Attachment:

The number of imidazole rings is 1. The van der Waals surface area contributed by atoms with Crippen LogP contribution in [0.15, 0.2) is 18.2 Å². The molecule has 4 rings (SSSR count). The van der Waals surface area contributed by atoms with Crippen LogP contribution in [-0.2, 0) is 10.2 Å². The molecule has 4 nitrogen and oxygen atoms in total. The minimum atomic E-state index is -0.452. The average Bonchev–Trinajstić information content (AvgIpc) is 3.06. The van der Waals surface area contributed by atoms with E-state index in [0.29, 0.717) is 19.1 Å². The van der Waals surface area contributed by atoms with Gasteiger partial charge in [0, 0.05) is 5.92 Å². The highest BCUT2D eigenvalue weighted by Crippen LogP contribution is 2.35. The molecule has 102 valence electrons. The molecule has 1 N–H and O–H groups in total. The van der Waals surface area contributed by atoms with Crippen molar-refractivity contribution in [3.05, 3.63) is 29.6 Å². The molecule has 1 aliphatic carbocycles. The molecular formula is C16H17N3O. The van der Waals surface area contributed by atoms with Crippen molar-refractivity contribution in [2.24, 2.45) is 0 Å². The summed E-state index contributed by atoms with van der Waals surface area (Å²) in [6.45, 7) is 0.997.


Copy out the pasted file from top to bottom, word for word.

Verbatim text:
The number of imidazole rings is 1. The van der Waals surface area contributed by atoms with Crippen LogP contribution in [0.15, 0.2) is 18.2 Å². The molecule has 4 rings (SSSR count). The van der Waals surface area contributed by atoms with Crippen LogP contribution in [-0.2, 0) is 10.2 Å². The molecule has 4 nitrogen and oxygen atoms in total. The minimum atomic E-state index is -0.452. The average Bonchev–Trinajstić information content (AvgIpc) is 3.06. The van der Waals surface area contributed by atoms with E-state index in [0.29, 0.717) is 19.1 Å². The van der Waals surface area contributed by atoms with Gasteiger partial charge in [0, 0.05) is 5.92 Å². The highest BCUT2D eigenvalue weighted by Crippen LogP contribution is 2.35. The molecule has 102 valence electrons. The molecule has 1 N–H and O–H groups in total. The van der Waals surface area contributed by atoms with Crippen molar-refractivity contribution in [3.05, 3.63) is 29.6 Å². The molecule has 1 aliphatic carbocycles. The molecular formula is C16H17N3O. The van der Waals surface area contributed by atoms with Crippen molar-refractivity contribution in [2.24, 2.45) is 0 Å². The summed E-state index contributed by atoms with van der Waals surface area (Å²) in [6.45, 7) is 0.997.